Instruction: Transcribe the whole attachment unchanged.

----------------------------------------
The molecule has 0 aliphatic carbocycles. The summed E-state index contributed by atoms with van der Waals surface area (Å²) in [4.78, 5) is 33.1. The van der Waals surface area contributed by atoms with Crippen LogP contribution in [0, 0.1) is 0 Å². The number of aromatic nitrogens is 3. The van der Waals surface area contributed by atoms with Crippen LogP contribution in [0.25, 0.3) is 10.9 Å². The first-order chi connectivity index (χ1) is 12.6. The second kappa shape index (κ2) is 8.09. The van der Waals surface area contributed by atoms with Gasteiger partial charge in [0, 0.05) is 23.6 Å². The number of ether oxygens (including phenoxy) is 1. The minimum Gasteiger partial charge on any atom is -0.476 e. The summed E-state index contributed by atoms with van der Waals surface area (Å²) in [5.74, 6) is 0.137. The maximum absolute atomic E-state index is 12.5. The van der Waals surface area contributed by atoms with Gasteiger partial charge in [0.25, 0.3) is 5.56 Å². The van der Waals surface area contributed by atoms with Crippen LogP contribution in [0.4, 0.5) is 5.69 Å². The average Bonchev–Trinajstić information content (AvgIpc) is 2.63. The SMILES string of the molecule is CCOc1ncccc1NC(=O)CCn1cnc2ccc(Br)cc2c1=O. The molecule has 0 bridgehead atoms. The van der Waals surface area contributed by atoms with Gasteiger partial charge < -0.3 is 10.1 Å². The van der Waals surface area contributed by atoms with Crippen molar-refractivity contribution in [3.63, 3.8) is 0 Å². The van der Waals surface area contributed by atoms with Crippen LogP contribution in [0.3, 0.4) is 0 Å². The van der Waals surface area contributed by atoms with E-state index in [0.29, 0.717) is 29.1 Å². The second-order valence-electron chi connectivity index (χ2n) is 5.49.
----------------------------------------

The molecule has 0 aliphatic carbocycles. The summed E-state index contributed by atoms with van der Waals surface area (Å²) in [4.78, 5) is 33.1. The van der Waals surface area contributed by atoms with Crippen LogP contribution in [0, 0.1) is 0 Å². The number of aromatic nitrogens is 3. The van der Waals surface area contributed by atoms with Crippen LogP contribution in [0.25, 0.3) is 10.9 Å². The first-order chi connectivity index (χ1) is 12.6. The second kappa shape index (κ2) is 8.09. The van der Waals surface area contributed by atoms with Gasteiger partial charge in [0, 0.05) is 23.6 Å². The number of ether oxygens (including phenoxy) is 1. The minimum Gasteiger partial charge on any atom is -0.476 e. The summed E-state index contributed by atoms with van der Waals surface area (Å²) in [5.74, 6) is 0.137. The maximum absolute atomic E-state index is 12.5. The van der Waals surface area contributed by atoms with Gasteiger partial charge in [0.25, 0.3) is 5.56 Å². The van der Waals surface area contributed by atoms with Crippen LogP contribution in [0.4, 0.5) is 5.69 Å². The average Bonchev–Trinajstić information content (AvgIpc) is 2.63. The SMILES string of the molecule is CCOc1ncccc1NC(=O)CCn1cnc2ccc(Br)cc2c1=O. The molecule has 0 bridgehead atoms. The van der Waals surface area contributed by atoms with Gasteiger partial charge < -0.3 is 10.1 Å². The van der Waals surface area contributed by atoms with Crippen molar-refractivity contribution in [3.63, 3.8) is 0 Å². The van der Waals surface area contributed by atoms with Crippen LogP contribution in [0.3, 0.4) is 0 Å². The van der Waals surface area contributed by atoms with E-state index in [0.29, 0.717) is 29.1 Å². The second-order valence-electron chi connectivity index (χ2n) is 5.49.